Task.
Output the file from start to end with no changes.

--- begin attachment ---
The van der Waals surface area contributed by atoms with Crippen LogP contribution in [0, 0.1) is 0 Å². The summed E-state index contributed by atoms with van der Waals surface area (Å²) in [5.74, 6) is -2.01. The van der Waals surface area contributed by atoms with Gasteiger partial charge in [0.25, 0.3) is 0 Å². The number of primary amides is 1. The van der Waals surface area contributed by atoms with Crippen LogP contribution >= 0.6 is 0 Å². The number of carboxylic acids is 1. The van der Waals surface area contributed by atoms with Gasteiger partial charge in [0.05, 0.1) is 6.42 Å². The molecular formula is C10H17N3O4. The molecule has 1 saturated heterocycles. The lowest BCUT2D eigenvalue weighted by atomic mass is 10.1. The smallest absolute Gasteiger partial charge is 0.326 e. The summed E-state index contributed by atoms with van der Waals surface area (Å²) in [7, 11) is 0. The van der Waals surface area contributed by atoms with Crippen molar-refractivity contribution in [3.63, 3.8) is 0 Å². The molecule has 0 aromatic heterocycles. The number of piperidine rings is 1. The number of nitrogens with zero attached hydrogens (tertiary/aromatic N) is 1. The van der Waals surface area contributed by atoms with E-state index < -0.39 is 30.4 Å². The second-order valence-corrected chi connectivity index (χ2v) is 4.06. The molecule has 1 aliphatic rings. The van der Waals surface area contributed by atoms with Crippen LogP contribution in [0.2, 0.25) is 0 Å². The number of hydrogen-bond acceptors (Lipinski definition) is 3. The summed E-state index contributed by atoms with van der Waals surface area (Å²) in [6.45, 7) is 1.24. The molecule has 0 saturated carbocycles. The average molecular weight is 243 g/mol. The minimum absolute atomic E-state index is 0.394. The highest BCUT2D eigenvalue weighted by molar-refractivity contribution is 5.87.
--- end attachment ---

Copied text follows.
The van der Waals surface area contributed by atoms with Crippen LogP contribution in [0, 0.1) is 0 Å². The summed E-state index contributed by atoms with van der Waals surface area (Å²) in [5.74, 6) is -2.01. The van der Waals surface area contributed by atoms with Gasteiger partial charge in [0.25, 0.3) is 0 Å². The number of primary amides is 1. The van der Waals surface area contributed by atoms with Crippen LogP contribution >= 0.6 is 0 Å². The number of carboxylic acids is 1. The van der Waals surface area contributed by atoms with Gasteiger partial charge in [0.05, 0.1) is 6.42 Å². The molecular formula is C10H17N3O4. The molecule has 1 saturated heterocycles. The lowest BCUT2D eigenvalue weighted by atomic mass is 10.1. The smallest absolute Gasteiger partial charge is 0.326 e. The summed E-state index contributed by atoms with van der Waals surface area (Å²) in [7, 11) is 0. The van der Waals surface area contributed by atoms with Crippen molar-refractivity contribution in [3.63, 3.8) is 0 Å². The molecule has 0 aromatic heterocycles. The number of piperidine rings is 1. The number of nitrogens with zero attached hydrogens (tertiary/aromatic N) is 1. The van der Waals surface area contributed by atoms with E-state index < -0.39 is 30.4 Å². The second-order valence-corrected chi connectivity index (χ2v) is 4.06. The molecule has 1 aliphatic rings. The van der Waals surface area contributed by atoms with Crippen LogP contribution in [0.2, 0.25) is 0 Å². The number of hydrogen-bond acceptors (Lipinski definition) is 3. The summed E-state index contributed by atoms with van der Waals surface area (Å²) in [6.45, 7) is 1.24. The molecule has 0 saturated carbocycles. The average molecular weight is 243 g/mol. The minimum absolute atomic E-state index is 0.394. The highest BCUT2D eigenvalue weighted by molar-refractivity contribution is 5.87.